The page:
Ok . . . so I have to admit that I am a little obsessed with this fashion house, and I have quite a collection of the designer’s clothing from over the years, but the store environments that they create to shop in are fantastically exciting too. This year, the House of Margiela premiered a line of home pieces at the furniture fair in Milan. Whether it was an experiment that will become a reality in the marketplace is one thing, but I was sad that I didn’t get to see it firsthand. I am also sad that I did not get to see the retrospective, celebrating 20 years of Maison Martin Margiela at MoMu in Antwerp. So . . . I am going to do my own little homage today, focusing on interiors. Part 2 and 3 (in the future) will focus on clothing and accessories. There’s too much yummy stuff for one posting, you know?!
I love the whole trompe-l’oeil thing, a frequently used strategy. Note the real wooden floor that has been painted to look like a “real wooden floor.” This is something that we do quite a bit too. Note our real wooden stumps, painted to look like “real wooden stumps” for an event we did for the Sundance Institute (below). It’s turning the tables; I love the wink and nudge of it all. You see fake things all the time that are trying to be real – fake Louis Vuitton bags on Canal Street, fake Rolex watches, but it is funny to see a real thing, posing as a real thing.
The wine bottle lamps (below) have been staples of the store interiors for years. A couple of years ago, I was sent a holiday gift from the New York team, thanking me for being a good customer. It was a bottle of champagne entirely painted over in their signature gesso, making the bubbly incognito, and rendering the bottle unusable. Thus, a standard gift, a bottle of spirits, is transformed into an art piece.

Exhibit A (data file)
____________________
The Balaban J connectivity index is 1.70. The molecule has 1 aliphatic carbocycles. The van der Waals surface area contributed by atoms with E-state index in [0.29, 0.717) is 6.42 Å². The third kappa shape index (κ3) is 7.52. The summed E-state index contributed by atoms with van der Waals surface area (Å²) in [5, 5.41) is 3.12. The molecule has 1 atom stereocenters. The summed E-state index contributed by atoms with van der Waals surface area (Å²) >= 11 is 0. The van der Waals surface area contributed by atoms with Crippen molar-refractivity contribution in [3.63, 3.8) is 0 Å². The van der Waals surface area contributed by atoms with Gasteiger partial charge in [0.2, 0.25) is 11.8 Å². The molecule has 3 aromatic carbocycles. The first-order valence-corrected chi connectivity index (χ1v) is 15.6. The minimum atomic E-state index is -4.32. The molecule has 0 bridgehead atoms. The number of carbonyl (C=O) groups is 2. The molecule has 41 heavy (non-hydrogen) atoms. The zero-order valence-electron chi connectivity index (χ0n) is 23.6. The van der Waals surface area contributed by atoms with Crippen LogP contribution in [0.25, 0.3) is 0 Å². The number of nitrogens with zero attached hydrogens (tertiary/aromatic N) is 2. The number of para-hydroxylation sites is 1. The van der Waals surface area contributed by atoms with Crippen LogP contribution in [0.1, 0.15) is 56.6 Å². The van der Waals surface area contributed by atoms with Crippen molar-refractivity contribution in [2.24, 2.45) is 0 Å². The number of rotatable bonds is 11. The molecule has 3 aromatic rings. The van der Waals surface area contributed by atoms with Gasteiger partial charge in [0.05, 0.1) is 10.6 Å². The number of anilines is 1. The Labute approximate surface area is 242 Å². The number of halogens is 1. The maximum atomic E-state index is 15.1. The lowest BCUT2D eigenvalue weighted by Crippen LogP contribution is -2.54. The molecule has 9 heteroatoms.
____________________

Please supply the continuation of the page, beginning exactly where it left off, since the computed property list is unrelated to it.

Painting everything over in matte white until something is “anonymous” is the method de rigueur in the shops. I am not attributing the painting to “they” or the house because there is something about the way it is done which makes you feel that everything is naturally the way it is. You don’t feel the hand of the person who does the painting or the obscuring. Rather, you feel as if everything has always been that way. Often times, materials that are of value (leather), that “should” never be painted over are painted over. Note the leather chairs below that have been erased in white gesso. The furniture naturally rises out of years of painting jeans and shoes and coats.
When not painted, furniture is often wrapped in white muslin slipcovers. Some of the most inane objects are also covered in white slip covers (hangers, for instance). And often, multiple objects, grouped together, have one single slip cover that is made for the objects as a unit. See the vignette of mannequins below, sheathed as one as well as the various seats in a line that have a single cover that unifies.
The New York store has a tiny room whose walls are upholstered in egg cartons and the jewelry collection is shown off to great effect in there. It is a brilliant amalgam of trash and chic all at once. I couldn’t find any pictures of it, but go check it out. Of course, I wish I had thought of that one. It’s so perfectly inane. And I love that they have the audacity to display and sell some of the most expensive clothing and items around in a setting that is anything but. Once again, it is not what you use, but how you use it that wins the race. It’s so inspiring for me to learn from others that do it so brilliantly and fearlessly. Merci Monsieur Margiela.